One winter morning, when his daughter Mary was about twenty years old, Mr Lindley, a thin, unobtrusive figure in his black overcoat and his wideawake, went down into Aldecross with a packet of white papers under his arm. He was delivering the parish almanacs.
A rather pale, neutral man of middle age, he waited while the train thumped over the level-crossing, going up to the pit which rattled busily just along the line. A wooden-legged man hobbled to open the gate, Mr Lindley passed on. Just at his left hand, below the road and the railway, was the red roof of a cottage, showing through the bare twigs of apple trees. Mr Lindley passed round the low wall, and descended the worn steps that led from the highway down to the cottage which crouched darkly and quietly away below the rumble of passing trains and the clank of coal-carts in a quiet little under-world of its own. Snowdrops with tight-shut buds were hanging very still under the bare currant bushes.
The clergyman was just going to knock when he heard a clinking noise, and turning saw through the open door of a black shed just behind him an elderly woman in a black lace cap stooping among reddish big cans, pouring a very bright liquid into a tundish. There was a smell of paraffin. The woman put down her can, took the tundish and laid it on a shelf, then rose with a tin bottle. Her eyes met those of the clergyman.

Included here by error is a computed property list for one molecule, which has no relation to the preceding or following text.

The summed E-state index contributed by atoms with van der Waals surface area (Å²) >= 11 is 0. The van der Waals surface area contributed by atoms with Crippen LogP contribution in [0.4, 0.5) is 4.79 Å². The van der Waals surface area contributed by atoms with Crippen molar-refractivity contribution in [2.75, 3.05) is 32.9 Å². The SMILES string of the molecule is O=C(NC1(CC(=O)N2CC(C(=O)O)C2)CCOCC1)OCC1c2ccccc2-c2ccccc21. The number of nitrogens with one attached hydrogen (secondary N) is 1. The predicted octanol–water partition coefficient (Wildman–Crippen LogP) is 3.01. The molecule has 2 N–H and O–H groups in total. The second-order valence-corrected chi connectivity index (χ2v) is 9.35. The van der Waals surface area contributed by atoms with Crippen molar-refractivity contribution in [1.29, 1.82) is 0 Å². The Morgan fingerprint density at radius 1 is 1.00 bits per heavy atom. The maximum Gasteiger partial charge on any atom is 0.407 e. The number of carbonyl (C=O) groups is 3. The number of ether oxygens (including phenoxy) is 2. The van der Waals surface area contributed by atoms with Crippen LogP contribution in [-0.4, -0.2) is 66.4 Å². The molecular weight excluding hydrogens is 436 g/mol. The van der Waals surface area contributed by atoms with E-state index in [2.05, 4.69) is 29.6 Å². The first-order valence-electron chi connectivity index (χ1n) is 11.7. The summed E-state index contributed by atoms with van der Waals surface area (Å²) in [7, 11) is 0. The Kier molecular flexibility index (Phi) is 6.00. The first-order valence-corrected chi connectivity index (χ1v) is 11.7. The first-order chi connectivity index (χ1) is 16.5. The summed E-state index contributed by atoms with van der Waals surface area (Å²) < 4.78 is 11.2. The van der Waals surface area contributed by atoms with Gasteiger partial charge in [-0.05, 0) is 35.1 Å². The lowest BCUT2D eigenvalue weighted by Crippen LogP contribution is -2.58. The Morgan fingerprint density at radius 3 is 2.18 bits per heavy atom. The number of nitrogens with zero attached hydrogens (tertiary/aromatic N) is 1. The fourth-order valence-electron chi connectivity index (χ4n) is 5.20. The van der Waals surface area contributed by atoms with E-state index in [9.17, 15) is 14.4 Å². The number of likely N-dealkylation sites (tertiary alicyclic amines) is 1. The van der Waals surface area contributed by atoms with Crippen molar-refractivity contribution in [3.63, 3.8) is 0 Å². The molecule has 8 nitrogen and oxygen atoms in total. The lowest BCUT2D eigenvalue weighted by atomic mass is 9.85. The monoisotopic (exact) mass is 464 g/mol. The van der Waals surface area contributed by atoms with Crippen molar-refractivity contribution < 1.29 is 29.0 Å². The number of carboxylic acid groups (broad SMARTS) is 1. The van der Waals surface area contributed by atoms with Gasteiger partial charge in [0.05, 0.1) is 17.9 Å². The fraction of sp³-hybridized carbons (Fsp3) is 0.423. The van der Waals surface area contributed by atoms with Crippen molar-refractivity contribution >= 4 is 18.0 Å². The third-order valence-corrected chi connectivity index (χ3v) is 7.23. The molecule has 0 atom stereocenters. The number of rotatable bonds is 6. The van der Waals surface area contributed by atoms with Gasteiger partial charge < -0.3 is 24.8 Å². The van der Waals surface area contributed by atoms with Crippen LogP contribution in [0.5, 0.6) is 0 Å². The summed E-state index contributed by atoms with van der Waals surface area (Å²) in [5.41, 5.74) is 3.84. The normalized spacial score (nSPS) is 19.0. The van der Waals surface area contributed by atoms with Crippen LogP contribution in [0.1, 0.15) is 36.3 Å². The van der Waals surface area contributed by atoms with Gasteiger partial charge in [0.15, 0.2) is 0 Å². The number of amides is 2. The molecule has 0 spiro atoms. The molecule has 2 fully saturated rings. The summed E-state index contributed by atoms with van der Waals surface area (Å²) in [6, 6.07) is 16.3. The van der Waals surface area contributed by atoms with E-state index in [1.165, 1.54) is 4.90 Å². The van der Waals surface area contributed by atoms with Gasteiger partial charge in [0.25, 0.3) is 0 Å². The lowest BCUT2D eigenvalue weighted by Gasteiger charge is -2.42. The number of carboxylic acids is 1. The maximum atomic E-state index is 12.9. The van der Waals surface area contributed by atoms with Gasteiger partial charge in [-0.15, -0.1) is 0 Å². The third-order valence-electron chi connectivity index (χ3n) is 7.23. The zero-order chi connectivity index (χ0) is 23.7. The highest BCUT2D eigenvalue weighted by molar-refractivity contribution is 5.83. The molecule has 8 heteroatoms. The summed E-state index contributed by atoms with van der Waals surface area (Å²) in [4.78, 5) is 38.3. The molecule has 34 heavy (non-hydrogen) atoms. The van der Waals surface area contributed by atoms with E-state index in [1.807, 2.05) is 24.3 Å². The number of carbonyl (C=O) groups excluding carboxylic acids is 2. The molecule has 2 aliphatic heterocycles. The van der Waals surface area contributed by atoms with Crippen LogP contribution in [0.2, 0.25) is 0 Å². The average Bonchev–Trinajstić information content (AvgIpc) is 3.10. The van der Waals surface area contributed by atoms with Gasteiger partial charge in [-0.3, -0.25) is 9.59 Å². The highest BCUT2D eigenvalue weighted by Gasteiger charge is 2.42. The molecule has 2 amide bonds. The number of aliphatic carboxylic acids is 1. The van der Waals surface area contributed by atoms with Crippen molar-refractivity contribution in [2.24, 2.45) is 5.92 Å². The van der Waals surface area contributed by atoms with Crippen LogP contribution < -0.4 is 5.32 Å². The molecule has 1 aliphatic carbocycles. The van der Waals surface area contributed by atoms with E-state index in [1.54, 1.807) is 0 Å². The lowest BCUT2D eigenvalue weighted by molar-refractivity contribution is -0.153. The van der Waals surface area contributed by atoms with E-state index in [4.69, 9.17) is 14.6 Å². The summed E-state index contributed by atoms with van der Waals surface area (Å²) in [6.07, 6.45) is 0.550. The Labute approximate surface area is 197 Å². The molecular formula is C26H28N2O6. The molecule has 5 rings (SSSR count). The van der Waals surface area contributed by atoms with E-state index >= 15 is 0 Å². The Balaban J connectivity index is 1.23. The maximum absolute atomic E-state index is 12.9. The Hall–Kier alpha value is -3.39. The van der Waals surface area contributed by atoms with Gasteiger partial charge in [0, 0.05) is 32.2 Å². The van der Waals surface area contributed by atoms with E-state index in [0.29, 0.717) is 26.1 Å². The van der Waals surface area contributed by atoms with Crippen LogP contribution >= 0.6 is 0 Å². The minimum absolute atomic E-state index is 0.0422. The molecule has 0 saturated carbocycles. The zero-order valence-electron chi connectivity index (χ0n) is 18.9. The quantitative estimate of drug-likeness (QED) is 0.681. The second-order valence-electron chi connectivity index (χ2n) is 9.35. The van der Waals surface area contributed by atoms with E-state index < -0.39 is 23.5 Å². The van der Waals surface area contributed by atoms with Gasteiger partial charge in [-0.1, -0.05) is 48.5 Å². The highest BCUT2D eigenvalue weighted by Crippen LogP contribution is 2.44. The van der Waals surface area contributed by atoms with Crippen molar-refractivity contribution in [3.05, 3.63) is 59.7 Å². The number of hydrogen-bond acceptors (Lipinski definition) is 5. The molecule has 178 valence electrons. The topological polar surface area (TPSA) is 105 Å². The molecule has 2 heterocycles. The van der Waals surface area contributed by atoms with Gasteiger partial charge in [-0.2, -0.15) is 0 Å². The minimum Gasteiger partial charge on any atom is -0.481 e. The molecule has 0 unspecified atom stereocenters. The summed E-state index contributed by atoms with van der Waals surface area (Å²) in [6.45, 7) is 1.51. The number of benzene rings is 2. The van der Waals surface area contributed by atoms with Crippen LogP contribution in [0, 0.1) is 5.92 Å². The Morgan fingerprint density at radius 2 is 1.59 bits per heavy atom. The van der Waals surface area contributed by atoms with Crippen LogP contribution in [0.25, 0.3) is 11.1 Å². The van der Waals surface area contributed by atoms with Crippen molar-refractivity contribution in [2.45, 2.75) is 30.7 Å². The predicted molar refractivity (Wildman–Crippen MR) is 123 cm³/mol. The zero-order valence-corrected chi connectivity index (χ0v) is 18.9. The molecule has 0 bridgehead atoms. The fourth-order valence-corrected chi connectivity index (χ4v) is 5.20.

"Oh, is it you, Mr Lin'ley!" she said, in a complaining tone. "Go in."
The minister entered the house. In the hot kitchen sat a big, elderly man with a great grey beard, taking snuff. He grunted in a deep, muttering voice, telling the minister to sit down, and then took no more notice of him, but stared vacantly into the fire. Mr Lindley waited.
The woman came in, the ribbons of her black lace cap, or bonnet, hanging on her shawl. She was of medium stature, everything about her was tidy. She went up a step out of the kitchen, carrying the paraffin tin. Feet were heard entering the room up the step. It was a little haberdashery shop, with parcels on the shelves of the walls, a big, old-fashioned sewing machine with tailor's work lying round it, in the open space. The woman went behind the counter, gave the child who had entered the paraffin bottle, and took from her a jug.
"My mother says shall yer put it down," said the child, and she was gone. The woman wrote in a book, then came into the kitchen with her jug. The husband, a very large man, rose and brought more coal to the already hot fire. He moved slowly and sluggishly. Already he was going dead; being a tailor, his large form had become an encumbrance to him. In his youth he had been a great dancer and boxer. Now he was taciturn, and inert. The minister had nothing to say, so he sought for his phrases. But John Durant took no notice, existing silent and dull.
Mrs Durant spread the cloth. Her husband poured himself beer into a mug, and began to smoke and drink.